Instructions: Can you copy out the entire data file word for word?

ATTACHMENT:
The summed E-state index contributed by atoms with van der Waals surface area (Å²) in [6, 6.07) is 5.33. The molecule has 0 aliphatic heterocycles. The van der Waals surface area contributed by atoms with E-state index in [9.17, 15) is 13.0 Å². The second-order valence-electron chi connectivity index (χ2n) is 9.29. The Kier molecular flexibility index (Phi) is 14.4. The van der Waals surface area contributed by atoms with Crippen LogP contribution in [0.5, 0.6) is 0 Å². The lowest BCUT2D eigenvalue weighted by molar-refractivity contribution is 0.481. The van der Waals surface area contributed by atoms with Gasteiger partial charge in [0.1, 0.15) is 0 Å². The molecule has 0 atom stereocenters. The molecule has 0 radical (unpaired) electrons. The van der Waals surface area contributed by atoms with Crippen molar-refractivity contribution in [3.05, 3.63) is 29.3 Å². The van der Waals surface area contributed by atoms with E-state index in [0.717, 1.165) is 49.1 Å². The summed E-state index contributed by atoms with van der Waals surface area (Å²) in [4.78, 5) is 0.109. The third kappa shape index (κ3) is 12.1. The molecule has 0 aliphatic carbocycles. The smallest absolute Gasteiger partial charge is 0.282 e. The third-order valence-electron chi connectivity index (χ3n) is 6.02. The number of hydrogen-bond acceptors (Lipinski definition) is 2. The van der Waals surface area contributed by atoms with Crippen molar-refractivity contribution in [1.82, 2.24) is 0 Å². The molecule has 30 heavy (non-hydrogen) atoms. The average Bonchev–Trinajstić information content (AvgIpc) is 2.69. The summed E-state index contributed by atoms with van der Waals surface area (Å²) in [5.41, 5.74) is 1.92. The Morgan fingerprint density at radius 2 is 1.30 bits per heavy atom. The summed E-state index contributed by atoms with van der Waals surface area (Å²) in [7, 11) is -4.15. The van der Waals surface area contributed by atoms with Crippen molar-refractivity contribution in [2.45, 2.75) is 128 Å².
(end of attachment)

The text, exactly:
The summed E-state index contributed by atoms with van der Waals surface area (Å²) in [6, 6.07) is 5.33. The molecule has 0 aliphatic heterocycles. The van der Waals surface area contributed by atoms with E-state index in [9.17, 15) is 13.0 Å². The second-order valence-electron chi connectivity index (χ2n) is 9.29. The Kier molecular flexibility index (Phi) is 14.4. The van der Waals surface area contributed by atoms with Crippen LogP contribution in [0.5, 0.6) is 0 Å². The lowest BCUT2D eigenvalue weighted by molar-refractivity contribution is 0.481. The van der Waals surface area contributed by atoms with Gasteiger partial charge in [0.1, 0.15) is 0 Å². The molecule has 0 atom stereocenters. The molecule has 0 radical (unpaired) electrons. The van der Waals surface area contributed by atoms with Crippen molar-refractivity contribution in [3.05, 3.63) is 29.3 Å². The van der Waals surface area contributed by atoms with E-state index in [0.717, 1.165) is 49.1 Å². The summed E-state index contributed by atoms with van der Waals surface area (Å²) in [4.78, 5) is 0.109. The third kappa shape index (κ3) is 12.1. The molecule has 0 aliphatic carbocycles. The smallest absolute Gasteiger partial charge is 0.282 e. The third-order valence-electron chi connectivity index (χ3n) is 6.02. The number of hydrogen-bond acceptors (Lipinski definition) is 2. The van der Waals surface area contributed by atoms with Crippen molar-refractivity contribution in [1.82, 2.24) is 0 Å². The molecule has 30 heavy (non-hydrogen) atoms. The average Bonchev–Trinajstić information content (AvgIpc) is 2.69. The summed E-state index contributed by atoms with van der Waals surface area (Å²) in [5.41, 5.74) is 1.92. The Morgan fingerprint density at radius 2 is 1.30 bits per heavy atom. The summed E-state index contributed by atoms with van der Waals surface area (Å²) in [7, 11) is -4.15. The van der Waals surface area contributed by atoms with Crippen molar-refractivity contribution in [2.45, 2.75) is 128 Å².